Pedestrian-vehicle crashes: Risk perception and responsibility attribution among children, adolescents and adults
Keywords:unintentional pedestrian injuries; risk perception; responsibility attribution; road safety; child traffic safety
Background. Child pedestrian injuries in China result from crashes not just with cars. We considered how Chinese youth and young adults perceive pedestrian risk from four vehicle types—bicycles, electric bicycles, cars, buses—evaluating perceptions for two factors that may influence pedestrian behavior and risk-taking, perception of road environment risk and responsibility to avoid crashes. Understanding how pedestrians perceive risk, and how these perceptions change as children grow older, could guide prevention efforts.
Methods. 383 children (grades 3-4, 5-6, 8) and university students completed self-report surveys. We analyzed overall responses, plus age/gender differences in risk perception and responsibility attribution, across vehicle types and number of vehicles approaching, using multivariate analysis of variance (MANOVA) and generalized estimating equation (GEE) models.
Results. Overall, larger vehicles were perceived as riskier (p<.001). Compared to children, university students perceived bicycles and electric bicycles as less risky (Mean=2.66 vs. 3.69, 3.34 vs. 3.62, respectively, p<.05). Cars and buses were perceived as equally risky across age groups. Across all vehicle types and number of vehicles traversing the road, both children and young adults perceived more pedestrian responsibility to avoid collisions relative to drivers (p<.001). Children attributed less personal responsibility to avoid pedestrian-vehicle crashes than university students (e.g., buses odds ratio (OR)=0.20, p<.001; OR=0.26, p<.01; OR=0.28, p<.01 for third/fourth, fifth/sixth, eighth graders, respectively). University students and fifth/sixth graders also identified greater pedestrian responsibility to avoid collisions with multiple vs. one vehicle approaching (e.g., university students/cars OR=4.17, p<.001).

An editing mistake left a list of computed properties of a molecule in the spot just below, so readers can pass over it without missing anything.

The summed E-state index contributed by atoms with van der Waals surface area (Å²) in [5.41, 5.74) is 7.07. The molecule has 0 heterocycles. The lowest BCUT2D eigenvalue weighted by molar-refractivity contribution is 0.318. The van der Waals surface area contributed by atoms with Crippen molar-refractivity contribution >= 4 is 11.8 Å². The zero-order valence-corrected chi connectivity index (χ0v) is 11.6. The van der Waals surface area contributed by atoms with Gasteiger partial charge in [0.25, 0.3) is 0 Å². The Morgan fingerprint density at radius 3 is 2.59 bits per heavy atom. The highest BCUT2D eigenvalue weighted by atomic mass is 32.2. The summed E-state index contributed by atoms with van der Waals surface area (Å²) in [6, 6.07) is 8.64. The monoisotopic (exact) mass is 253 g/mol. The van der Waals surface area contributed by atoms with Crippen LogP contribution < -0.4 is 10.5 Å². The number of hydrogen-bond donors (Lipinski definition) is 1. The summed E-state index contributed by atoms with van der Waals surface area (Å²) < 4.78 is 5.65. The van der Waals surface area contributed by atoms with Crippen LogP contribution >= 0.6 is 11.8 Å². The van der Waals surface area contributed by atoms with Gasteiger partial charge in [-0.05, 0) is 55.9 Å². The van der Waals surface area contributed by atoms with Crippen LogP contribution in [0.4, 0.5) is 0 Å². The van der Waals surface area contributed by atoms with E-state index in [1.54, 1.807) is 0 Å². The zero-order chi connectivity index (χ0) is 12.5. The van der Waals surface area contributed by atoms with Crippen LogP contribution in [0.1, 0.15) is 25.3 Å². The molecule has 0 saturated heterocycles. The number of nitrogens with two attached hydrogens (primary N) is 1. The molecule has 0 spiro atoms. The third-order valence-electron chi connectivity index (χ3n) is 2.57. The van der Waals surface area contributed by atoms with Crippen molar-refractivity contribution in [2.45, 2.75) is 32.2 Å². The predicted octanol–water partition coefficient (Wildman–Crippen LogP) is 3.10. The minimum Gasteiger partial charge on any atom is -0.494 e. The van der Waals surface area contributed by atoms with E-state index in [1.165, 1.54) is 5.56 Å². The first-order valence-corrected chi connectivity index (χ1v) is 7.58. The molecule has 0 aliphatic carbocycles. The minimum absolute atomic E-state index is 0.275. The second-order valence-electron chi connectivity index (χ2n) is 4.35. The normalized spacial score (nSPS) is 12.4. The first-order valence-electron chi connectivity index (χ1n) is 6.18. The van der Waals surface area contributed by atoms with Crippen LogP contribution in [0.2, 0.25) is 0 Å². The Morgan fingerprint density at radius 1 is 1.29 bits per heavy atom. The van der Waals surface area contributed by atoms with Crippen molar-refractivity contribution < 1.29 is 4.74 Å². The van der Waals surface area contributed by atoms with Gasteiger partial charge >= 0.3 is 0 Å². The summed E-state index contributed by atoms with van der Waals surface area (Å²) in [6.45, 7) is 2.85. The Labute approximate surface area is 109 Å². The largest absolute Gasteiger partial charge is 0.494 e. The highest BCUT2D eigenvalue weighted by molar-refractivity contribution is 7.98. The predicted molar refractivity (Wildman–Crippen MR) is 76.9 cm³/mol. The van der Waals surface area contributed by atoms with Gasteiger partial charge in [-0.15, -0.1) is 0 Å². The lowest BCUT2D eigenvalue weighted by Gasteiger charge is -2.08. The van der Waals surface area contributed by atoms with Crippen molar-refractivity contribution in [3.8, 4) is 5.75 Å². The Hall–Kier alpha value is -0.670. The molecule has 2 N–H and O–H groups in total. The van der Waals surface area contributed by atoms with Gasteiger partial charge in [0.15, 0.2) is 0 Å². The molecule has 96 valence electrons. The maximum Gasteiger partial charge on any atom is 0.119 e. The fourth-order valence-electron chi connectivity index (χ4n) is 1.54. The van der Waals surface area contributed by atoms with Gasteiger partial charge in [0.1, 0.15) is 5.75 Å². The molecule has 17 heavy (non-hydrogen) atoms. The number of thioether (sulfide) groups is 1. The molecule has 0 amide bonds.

Conclusions. We discuss cognitive and perceptual development factors in childhood, adolescence, and young adulthood that may contribute to differences in risk perception and responsibility attribution among Chinese pedestrians and suggest future research should explore those processes and subsequently develop evidence-based interventions to reduce pedestrian injury risk.
How to Cite
Copyright. In accordance with Bethesda Statement on Open Access Publishing (released June 20, 2003, available from: http://www.earlham.edu/~peters/fos/bethesda.htm), all works published in JIVR are open access and are immediately available to anyone on the website of the journal without cost. JIVR is an open-access journal distributed under the terms of the Creative Commons Attribution 3.0 License (http://creativecommons.org/licenses/by/3.0/), which permits unrestricted use, distribution, and reproduction in any medium, provided the original work is properly cited.